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United States v. Gimelson

United States District Court, S.D. Indiana, Indianapolis Division

July 11, 2018

UNITED STATES OF AMERICA, Plaintiff,
v.
BRIAN GIMELSON Defendant.

          ENTRY ON GOVERNMENT'S 404(b) NOTICE

          TANYA WALTON PRATT, JUDGE

         On June 27, 2018, the Government filed a Notice of Intent to offer evidence pursuant to Federal Rule of Evidence 404(b), that: Defendant Brian Gimelson last filed individual tax returns with the Internal Revenue Service (“IRS”) in 1993 and 1994, and while he failed to file federal income tax returns between 1995 and 2014, he filed over a dozen applications for extensions of time to file his tax returns and made intermittent payments to the IRS during that same period of time. The Government intends to offer this evidence to establish Gimelson's knowledge of his legal duty to file federal income tax returns with the IRS. (Filing No. 27.) Gimelson has not responded or objected to the Notice. For the reasons set forth below, the Government's Notice is approved.

         I. BACKGROUND

         On May 17, 2017, Gimelson was charged in an Indictment with Counts 1 and 2: Attempt to Evade or Defeat Tax in violation of 26 U.S.C. § 7201. (Filing No. 1). The Indictment charges that Gimelson has worked as a stock broker and investment broker for nearly 20 years. In February 2012, Green Moss Partners, LLC (“Green Moss”) was formed by Gimelson and held several bank accounts in the Southern District of Indiana. In October 2012 Green Moss was involved in the purchase and sale of a painting by Michelangelo Caravaggio. The Government alleges that between October 2012 and October 2015, Green Moss received approximately $1, 230.000.00 for its involvement in the Caravaggio transaction and that Gimelson did not pay taxes on the $1, 230, 000.00. The Government further alleges that Gimelson, having his wife serve as the nominee managing member of the company, created Green Moss as his alter ego. They further allege that Gimelson attempted to evade and defeat the tax assessment of the income from the sale of the Caravaggio painting.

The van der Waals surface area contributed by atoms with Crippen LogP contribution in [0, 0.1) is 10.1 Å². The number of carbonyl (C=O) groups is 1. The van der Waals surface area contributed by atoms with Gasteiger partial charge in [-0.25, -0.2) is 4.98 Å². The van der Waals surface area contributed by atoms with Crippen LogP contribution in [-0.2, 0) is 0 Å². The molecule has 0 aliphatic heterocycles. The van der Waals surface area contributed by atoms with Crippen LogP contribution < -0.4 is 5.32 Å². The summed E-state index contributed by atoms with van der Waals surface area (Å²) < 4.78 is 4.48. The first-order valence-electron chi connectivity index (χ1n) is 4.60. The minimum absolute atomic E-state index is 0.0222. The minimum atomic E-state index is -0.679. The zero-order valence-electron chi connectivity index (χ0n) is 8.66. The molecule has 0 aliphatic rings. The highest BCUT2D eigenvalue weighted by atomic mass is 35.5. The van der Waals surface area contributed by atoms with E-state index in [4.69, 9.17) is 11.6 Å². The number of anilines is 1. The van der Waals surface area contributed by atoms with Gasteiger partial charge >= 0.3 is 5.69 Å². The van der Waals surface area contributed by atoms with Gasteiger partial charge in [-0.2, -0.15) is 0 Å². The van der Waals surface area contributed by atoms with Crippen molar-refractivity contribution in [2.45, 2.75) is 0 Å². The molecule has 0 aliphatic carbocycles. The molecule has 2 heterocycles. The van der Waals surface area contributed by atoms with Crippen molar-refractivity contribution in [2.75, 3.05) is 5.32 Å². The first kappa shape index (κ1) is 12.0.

II. LEGAL STANDARD

         Federal Rule of Evidence 404(b)(1) states that “[e]vidence of other crimes, wrongs, or acts is not admissible to prove the character of a person in order to show action in conformity therewith.” F.R.E. 404(b)(1). Rule 404(b)(2) allows such evidence when it is used for another purpose, such as proving motive, opportunity, intent, preparation, plan, knowledge, identity, absence of mistake, or lack of accident. F.R.E. 404(b)(2). The Seventh Circuit has provided a four-part test to be used in 404(b) determinations. Courts are to consider whether: (1) the evidence is directed toward establishing a matter in issue other than the defendant's propensity to commit the crime charged; (2) the evidence shows that the other act is similar enough and close enough in time to be relevant to the matter at issue; (3) the evidence is sufficient to support a jury finding that the defendant committed the similar act; and (4) the probative value of the evidence is not substantially outweighed by the danger of unfair prejudice. See United States v. Howard, 692 F.3d 697, 703 (7th Cir. 2012).

         III. DISCUSSION

         As noted above, the Government seeks to offer evidence establishing that Gimelson last filed individual tax returns with the IRS in 1993 and 1994, and while he failed to file federal income tax returns between 1995 and 2014, he filed over a dozen applications for extensions of time to file his tax returns and made intermittent payments to the IRS during that same period of time. The Government intends to offer this evidence to establish Gimelson's knowledge of his legal duty to file federal income tax returns with the IRS. See United States v. Zizzo, 120 F.3d 1338, 1355 (7th Cir. 1997) (concluding “failure to file in earlier years was relevant to [defendant's] specific intent” and thus admissible against defendant charged with failure to file); United States v. Hauert, 40 F.3d 197, 199 (7th Cir. 1994) (concluding evidence of defendant's conduct during prior tax audit was “relevant to his actual subjective intent and his understanding of his income tax obligations to file and to pay tax on earnings from employment”).

         The Government contends that evidence of Gimelson's prior dealings with the IRS, including his failure to file tax returns, is directly relevant to his intent to commit the crimes alleged in the Indictment. The Court agrees. Evidence is direct when it “tend[s] to prove the elements of the offense . . . actually charged.” United States v. Vargas, 689 F.3d 867, 874 (7th Cir. 2012). Accordingly, this evidence is not subject to 404 analysis. However, even under Rule 404(b), the Court finds this evidence is admissible under the four prong test. The evidence is directed toward establishing a matter at issue other than propensity, and the prior acts are similar enough and close enough in time to be relevant to the matters at issue in this trial. The probative value of Gimelson's prior dealing with the IRS and history regarding tax filings, outweighs any undue prejudice to Gimelson. Evidence of the prior tax filing history is admissible to establish not only knowledge of his legal duty to file federal income tax returns with the IRS, but also Gimelson's intent and lack of mistake.

         IV. CONCLUSION

         For the reasons stated herein, the Court APPROVES the evidentiary proffers contained in the Government's Notice of Intent to Offer Evidence under Rule 404(b) (Filing No.27).

         SO ...


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